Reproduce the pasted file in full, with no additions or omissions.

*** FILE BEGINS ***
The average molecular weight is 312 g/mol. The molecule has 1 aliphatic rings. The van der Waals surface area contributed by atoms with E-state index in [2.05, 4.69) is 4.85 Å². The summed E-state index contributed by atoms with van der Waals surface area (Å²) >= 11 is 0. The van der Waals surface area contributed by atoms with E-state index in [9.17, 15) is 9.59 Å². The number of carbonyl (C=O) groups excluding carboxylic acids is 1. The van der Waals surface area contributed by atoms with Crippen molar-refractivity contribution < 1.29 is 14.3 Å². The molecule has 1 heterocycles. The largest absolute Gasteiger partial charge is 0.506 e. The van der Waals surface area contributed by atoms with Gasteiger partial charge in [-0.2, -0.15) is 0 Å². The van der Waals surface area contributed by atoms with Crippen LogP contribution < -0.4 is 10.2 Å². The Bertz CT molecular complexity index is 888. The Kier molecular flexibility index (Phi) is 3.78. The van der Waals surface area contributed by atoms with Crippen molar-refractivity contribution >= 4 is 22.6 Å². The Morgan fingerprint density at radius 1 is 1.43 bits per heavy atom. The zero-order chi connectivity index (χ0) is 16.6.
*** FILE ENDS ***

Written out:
The average molecular weight is 312 g/mol. The molecule has 1 aliphatic rings. The van der Waals surface area contributed by atoms with E-state index in [2.05, 4.69) is 4.85 Å². The summed E-state index contributed by atoms with van der Waals surface area (Å²) >= 11 is 0. The van der Waals surface area contributed by atoms with E-state index in [9.17, 15) is 9.59 Å². The number of carbonyl (C=O) groups excluding carboxylic acids is 1. The van der Waals surface area contributed by atoms with Crippen molar-refractivity contribution < 1.29 is 14.3 Å². The molecule has 1 heterocycles. The largest absolute Gasteiger partial charge is 0.506 e. The van der Waals surface area contributed by atoms with Gasteiger partial charge in [-0.2, -0.15) is 0 Å². The van der Waals surface area contributed by atoms with Crippen LogP contribution < -0.4 is 10.2 Å². The Bertz CT molecular complexity index is 888. The Kier molecular flexibility index (Phi) is 3.78. The van der Waals surface area contributed by atoms with Crippen molar-refractivity contribution >= 4 is 22.6 Å². The Morgan fingerprint density at radius 1 is 1.43 bits per heavy atom. The zero-order chi connectivity index (χ0) is 16.6.